Now i am no baseball expert. All the stats and numbers go completely over my head. My pre game know how of the rules was very simple. Hit the ball, run and don't get caught, or run out. Oh and you get three attempts to hit the ball after that you are out. Then if a side gets three players out the other side gets a go. Each side has 9 innings and if its all level then its sudden death. That's the very basics of it but there is much more to it that that.
For example there is a first base and third base coach who's job seems to be to tell the players when to run and not to run. It may sound an easy job but i bet there must be more to it than that. It does seem strange that there is no second base coach. It must get lonely and tough for a batter on second without guidance from the coach. The Rockies drew first blood however but thankfully the Pirates were soon level, this however was short lived as the Rockies raced into a 4-1 lead as the the Pirates' rookie pitcher struggled. Not that the hitters did much better. If it could go wrong it did do. Although it has to be said that the Rockies did do a couple of nice double plays that got two hitters out on the same play.
The Pirates may have been struggling a tad on the field but help was on hand off it in the form of the all you can eat offer. Basically as you enter the section you get a wrist band which you just flash at the food vending section and help yourself to as much food as you can stuff down you. To that end i managed to wolf my way through 3 hot dogs, 2 boxes of popcorn, 2 bags of peanuts, (the large ones that you have to de-shell), a tray of nachos with cheese sauce (i wasn't too keen on the sauce but i forced it down), oh and two large root beers. I probably could have eaten more but i didn't want to miss too much of the game and risk not seeing the Pirates late comeback, if indeed there was to be one.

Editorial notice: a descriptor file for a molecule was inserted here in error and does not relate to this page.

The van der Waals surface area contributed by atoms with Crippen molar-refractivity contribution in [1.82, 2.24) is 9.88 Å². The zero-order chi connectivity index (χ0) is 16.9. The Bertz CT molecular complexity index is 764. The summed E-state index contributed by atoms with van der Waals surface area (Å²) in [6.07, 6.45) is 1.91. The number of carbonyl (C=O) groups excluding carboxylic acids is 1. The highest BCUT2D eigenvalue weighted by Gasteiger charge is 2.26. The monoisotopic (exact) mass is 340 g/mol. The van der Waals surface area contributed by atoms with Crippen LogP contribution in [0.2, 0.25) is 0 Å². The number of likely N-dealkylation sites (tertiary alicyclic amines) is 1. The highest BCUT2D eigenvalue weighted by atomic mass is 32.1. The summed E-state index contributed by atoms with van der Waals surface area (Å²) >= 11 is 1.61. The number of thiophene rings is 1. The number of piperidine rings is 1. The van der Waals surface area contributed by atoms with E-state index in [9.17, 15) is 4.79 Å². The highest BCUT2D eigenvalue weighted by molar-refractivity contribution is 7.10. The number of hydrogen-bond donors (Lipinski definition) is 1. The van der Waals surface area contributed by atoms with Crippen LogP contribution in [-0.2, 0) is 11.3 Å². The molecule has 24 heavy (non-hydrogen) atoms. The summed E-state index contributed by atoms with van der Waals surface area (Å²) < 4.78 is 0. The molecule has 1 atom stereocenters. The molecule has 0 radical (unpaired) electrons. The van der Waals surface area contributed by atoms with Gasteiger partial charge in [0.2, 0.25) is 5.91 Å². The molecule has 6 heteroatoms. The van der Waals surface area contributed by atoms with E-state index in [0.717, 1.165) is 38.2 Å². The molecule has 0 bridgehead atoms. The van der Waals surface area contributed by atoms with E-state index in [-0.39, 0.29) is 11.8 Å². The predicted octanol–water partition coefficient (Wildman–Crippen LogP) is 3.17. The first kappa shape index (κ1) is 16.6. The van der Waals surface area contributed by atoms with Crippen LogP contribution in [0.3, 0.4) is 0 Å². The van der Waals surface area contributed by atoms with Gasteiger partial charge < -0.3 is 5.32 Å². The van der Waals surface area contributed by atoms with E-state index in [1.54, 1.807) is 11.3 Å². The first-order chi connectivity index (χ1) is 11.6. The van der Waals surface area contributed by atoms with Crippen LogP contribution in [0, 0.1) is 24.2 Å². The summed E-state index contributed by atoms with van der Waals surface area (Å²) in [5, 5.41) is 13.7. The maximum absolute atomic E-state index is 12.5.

Sadly there was to be no way back for the Pirates this evening. They did pull one back in the 9th and threatened to get another but alas they fell to defeat. Even though they had lost, the fans still stuck behind the team. Had this been football over here then the fans would have lost patience and shouted all manor of obscenities. The worst things i heard at the game were fans crying for the manager to "Get the Bull pen rolling man" which meant get another pitcher on as the one pitching was struggling a tad, and the old favourite " Man/Dude that sucks". A day at the ball game is a real family event and everybody goes out to have a real good time. Not to get trashed and pretend to try and start a fight, that realm seems to be reserved by the MLS as they try to copy some of the English "firms" and fail miserably.